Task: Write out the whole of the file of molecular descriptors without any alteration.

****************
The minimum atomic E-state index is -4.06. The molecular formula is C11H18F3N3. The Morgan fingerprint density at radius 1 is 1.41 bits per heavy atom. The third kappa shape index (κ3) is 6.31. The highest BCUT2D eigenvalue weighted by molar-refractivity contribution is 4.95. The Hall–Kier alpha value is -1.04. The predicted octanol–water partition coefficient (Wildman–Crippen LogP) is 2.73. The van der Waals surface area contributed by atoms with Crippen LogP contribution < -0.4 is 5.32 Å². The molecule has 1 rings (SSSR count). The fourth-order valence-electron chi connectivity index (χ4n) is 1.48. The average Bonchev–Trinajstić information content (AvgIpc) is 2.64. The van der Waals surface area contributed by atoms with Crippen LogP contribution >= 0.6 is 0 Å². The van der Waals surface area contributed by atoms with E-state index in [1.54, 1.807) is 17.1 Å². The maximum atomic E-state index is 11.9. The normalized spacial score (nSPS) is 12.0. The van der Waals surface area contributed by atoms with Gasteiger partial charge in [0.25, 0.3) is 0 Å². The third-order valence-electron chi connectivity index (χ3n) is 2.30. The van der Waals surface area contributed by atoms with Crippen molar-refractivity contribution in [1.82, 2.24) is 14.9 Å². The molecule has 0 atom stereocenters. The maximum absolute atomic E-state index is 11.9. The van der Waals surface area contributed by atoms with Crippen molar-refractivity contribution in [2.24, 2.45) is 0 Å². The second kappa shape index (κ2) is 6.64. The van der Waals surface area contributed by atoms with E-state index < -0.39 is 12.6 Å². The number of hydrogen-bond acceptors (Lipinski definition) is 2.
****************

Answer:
The minimum atomic E-state index is -4.06. The molecular formula is C11H18F3N3. The Morgan fingerprint density at radius 1 is 1.41 bits per heavy atom. The third kappa shape index (κ3) is 6.31. The highest BCUT2D eigenvalue weighted by molar-refractivity contribution is 4.95. The Hall–Kier alpha value is -1.04. The predicted octanol–water partition coefficient (Wildman–Crippen LogP) is 2.73. The van der Waals surface area contributed by atoms with Crippen LogP contribution < -0.4 is 5.32 Å². The molecule has 1 rings (SSSR count). The fourth-order valence-electron chi connectivity index (χ4n) is 1.48. The average Bonchev–Trinajstić information content (AvgIpc) is 2.64. The van der Waals surface area contributed by atoms with Crippen LogP contribution >= 0.6 is 0 Å². The van der Waals surface area contributed by atoms with E-state index in [1.54, 1.807) is 17.1 Å². The maximum atomic E-state index is 11.9. The normalized spacial score (nSPS) is 12.0. The van der Waals surface area contributed by atoms with Gasteiger partial charge in [0.25, 0.3) is 0 Å². The third-order valence-electron chi connectivity index (χ3n) is 2.30. The van der Waals surface area contributed by atoms with Crippen molar-refractivity contribution in [1.82, 2.24) is 14.9 Å². The molecule has 0 atom stereocenters. The maximum absolute atomic E-state index is 11.9. The van der Waals surface area contributed by atoms with Crippen molar-refractivity contribution in [2.24, 2.45) is 0 Å². The second kappa shape index (κ2) is 6.64. The van der Waals surface area contributed by atoms with E-state index < -0.39 is 12.6 Å². The number of hydrogen-bond acceptors (Lipinski definition) is 2.